MasterCard mines data for marketers
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MasterCard is analysing transaction data to help marketers direct targeted advertising at consumers, after launching a controversial initiative to make money from its vast database of retail purchases.
This year the credit card network, which processes 34bn purchases each year, began to help marketers target customers who are more likely to buy their products and services.
MasterCard first explored the possibility of using customer data for targeted advertising last year, but delayed those plans because of legal and regulatory concerns over how financial services companies use the customer data they have collected.
According to an online sales pitch titled “Leveraging MasterCard Data Insights to Reach Holiday Shoppers”, MasterCard analyses billions of transactions – noting, for example, which consumers are more likely to purchase consumer electronics or luxury goods. “The foundation of all of our solutions is transaction data,” Susan Grossman, MasterCard’s senior vice-president of media solutions, said during the pitch, which has been viewed by the Financial Times.
MasterCard, which confirmed that it launched the initiative in February, told the FT it was “committed to protecting individual privacy”. It said the information it sells to marketers is anonymous and is aggregated into groups of potential customers – rather than broken out individually.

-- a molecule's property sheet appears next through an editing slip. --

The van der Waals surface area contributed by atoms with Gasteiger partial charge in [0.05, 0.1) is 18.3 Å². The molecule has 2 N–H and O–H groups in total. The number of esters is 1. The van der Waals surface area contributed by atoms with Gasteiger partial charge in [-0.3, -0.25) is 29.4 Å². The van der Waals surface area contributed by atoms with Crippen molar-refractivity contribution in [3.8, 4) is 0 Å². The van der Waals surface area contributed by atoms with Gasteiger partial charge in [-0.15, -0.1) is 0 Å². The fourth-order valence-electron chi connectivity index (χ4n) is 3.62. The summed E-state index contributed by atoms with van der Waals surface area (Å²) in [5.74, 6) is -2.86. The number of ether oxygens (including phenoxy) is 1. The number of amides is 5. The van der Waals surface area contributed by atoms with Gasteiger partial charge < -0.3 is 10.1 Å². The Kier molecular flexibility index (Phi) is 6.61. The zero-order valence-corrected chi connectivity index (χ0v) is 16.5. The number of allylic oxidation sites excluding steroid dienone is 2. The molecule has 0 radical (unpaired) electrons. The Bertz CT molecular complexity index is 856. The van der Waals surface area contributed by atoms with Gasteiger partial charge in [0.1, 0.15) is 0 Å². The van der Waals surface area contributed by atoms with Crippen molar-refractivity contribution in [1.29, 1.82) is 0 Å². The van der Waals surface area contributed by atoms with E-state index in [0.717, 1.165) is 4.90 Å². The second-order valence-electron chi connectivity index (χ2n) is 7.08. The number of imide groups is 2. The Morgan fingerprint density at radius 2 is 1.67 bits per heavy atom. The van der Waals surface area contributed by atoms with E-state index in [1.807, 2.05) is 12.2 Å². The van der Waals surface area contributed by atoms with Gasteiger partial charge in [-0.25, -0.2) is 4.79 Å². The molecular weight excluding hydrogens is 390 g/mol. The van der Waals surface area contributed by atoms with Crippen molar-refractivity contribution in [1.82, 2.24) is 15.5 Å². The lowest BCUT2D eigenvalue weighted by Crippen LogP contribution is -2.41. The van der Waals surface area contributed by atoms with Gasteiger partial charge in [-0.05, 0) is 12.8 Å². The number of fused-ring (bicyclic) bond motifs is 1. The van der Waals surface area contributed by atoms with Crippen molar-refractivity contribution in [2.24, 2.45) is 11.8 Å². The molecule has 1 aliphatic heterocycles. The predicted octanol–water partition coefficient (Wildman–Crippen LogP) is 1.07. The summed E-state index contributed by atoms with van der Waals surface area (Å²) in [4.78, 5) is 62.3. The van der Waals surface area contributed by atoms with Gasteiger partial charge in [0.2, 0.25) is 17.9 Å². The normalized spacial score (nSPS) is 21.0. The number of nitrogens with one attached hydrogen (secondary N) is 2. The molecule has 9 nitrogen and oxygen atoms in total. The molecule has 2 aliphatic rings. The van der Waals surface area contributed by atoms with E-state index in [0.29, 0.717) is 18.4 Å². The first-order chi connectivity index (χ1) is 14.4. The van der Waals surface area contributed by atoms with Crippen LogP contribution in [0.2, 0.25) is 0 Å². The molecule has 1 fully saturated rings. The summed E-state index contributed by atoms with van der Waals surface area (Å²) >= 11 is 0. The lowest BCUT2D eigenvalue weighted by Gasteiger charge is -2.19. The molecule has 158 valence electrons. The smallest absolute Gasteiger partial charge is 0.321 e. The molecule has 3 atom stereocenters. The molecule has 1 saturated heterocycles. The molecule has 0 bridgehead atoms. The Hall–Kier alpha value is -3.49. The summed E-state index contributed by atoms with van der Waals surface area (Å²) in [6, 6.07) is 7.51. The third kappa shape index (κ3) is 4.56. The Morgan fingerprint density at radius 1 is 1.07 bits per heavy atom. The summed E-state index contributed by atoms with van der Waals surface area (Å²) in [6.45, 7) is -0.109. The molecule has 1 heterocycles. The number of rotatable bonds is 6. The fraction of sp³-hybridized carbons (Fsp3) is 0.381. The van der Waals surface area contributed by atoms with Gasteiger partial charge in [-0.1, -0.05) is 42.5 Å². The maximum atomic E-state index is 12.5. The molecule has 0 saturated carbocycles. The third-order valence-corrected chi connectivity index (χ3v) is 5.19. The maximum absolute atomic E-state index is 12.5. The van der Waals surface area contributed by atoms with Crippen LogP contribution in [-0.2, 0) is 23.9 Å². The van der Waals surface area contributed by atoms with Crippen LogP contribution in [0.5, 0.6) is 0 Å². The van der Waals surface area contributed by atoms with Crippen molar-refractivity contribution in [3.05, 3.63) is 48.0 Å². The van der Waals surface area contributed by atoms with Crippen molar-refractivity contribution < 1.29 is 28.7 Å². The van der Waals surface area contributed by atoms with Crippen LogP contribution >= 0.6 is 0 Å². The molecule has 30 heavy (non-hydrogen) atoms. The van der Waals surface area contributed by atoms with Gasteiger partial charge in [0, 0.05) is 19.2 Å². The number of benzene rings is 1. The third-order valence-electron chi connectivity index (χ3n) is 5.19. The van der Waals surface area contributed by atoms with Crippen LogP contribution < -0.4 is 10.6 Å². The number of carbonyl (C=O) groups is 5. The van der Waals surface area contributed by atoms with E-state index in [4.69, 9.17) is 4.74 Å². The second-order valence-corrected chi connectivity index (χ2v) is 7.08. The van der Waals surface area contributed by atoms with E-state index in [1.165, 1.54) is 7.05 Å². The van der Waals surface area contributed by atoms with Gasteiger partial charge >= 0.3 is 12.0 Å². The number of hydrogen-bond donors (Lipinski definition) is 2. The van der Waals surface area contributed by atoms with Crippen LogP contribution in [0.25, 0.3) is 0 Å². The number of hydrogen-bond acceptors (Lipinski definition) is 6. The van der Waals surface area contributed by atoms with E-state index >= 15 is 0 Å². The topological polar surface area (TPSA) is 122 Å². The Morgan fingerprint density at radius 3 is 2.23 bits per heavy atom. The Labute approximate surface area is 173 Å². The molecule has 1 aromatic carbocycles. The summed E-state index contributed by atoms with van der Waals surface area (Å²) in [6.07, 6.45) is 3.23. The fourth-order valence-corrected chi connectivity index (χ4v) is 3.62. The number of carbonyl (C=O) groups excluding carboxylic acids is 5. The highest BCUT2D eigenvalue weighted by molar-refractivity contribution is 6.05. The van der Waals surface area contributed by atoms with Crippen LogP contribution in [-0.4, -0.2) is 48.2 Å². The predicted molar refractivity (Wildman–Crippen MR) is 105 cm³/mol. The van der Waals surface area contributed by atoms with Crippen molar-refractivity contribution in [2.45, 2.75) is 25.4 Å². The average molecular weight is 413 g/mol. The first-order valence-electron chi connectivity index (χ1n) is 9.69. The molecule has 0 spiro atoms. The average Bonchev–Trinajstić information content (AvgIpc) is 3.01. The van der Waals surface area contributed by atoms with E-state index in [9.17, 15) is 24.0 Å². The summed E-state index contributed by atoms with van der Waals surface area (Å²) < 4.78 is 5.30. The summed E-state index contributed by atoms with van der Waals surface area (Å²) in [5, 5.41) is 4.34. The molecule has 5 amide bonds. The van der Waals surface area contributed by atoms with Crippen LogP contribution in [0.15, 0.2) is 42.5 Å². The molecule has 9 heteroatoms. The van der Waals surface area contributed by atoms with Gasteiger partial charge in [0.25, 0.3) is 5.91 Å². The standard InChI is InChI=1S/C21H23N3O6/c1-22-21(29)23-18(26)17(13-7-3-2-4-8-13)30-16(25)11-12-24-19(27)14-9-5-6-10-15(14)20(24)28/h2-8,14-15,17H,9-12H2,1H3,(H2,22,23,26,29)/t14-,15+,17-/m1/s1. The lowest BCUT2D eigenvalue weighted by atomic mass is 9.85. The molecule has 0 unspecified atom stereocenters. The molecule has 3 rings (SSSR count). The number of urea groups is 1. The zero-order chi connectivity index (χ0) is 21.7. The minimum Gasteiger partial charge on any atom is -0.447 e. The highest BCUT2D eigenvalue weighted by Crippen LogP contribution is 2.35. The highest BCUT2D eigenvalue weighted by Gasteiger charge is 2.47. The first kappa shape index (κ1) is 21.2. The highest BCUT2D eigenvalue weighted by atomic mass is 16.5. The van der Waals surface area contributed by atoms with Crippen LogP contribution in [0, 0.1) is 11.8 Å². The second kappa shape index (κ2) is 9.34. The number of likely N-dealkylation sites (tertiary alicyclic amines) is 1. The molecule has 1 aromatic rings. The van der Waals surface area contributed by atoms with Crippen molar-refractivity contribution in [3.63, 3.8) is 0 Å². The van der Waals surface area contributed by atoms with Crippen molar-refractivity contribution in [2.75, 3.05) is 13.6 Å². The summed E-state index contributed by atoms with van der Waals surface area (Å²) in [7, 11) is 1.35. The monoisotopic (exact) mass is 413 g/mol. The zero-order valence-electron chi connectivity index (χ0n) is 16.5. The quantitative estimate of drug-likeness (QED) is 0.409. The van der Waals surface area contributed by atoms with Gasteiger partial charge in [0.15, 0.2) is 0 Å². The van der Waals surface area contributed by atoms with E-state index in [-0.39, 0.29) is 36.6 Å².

The company said the transaction information it collects includes credit card numbers – which it does not share with advertisers – but not cardholders’ names or other personal details.
MasterCard said that the product is US-based, and transaction data from cardholders outside of the US is not being used.
As people spend more time in front of computers and mobile phones, companies are amassing vast profiles about people’s activities both online and away from a screen. Facebook, for example, is working with Datalogix, a data company, to track whether people buy products after viewing an ad on the social networking site.
Other credit card companies have explored using data for marketing. Visa sells retailers the ability to send text messages to consumers based on their previous credit card transactions – but those targeted agree to receive the ads in return for discounts and other incentives. American Express also conducts custom research for marketers based on aggregated, anonymous credit-card transaction data.
The fast-growing industry is raising concern among federal regulators and policy makers. Last week the US Senate Commerce Committee launched an investigation into the practices of nine consumer data brokers. In March the US Federal Trade Commission advocated for legislation to “address the invisibility of, and consumers’ lack of control over, data brokers’ collection and use of consumer information”.
“The digital footprint [consumers] will inevitably leave behind will become more specific and potentially damaging, if used improperly,” John Rockefeller, chairman of the Senate Commerce Committee, wrote in a letter to one large data broker.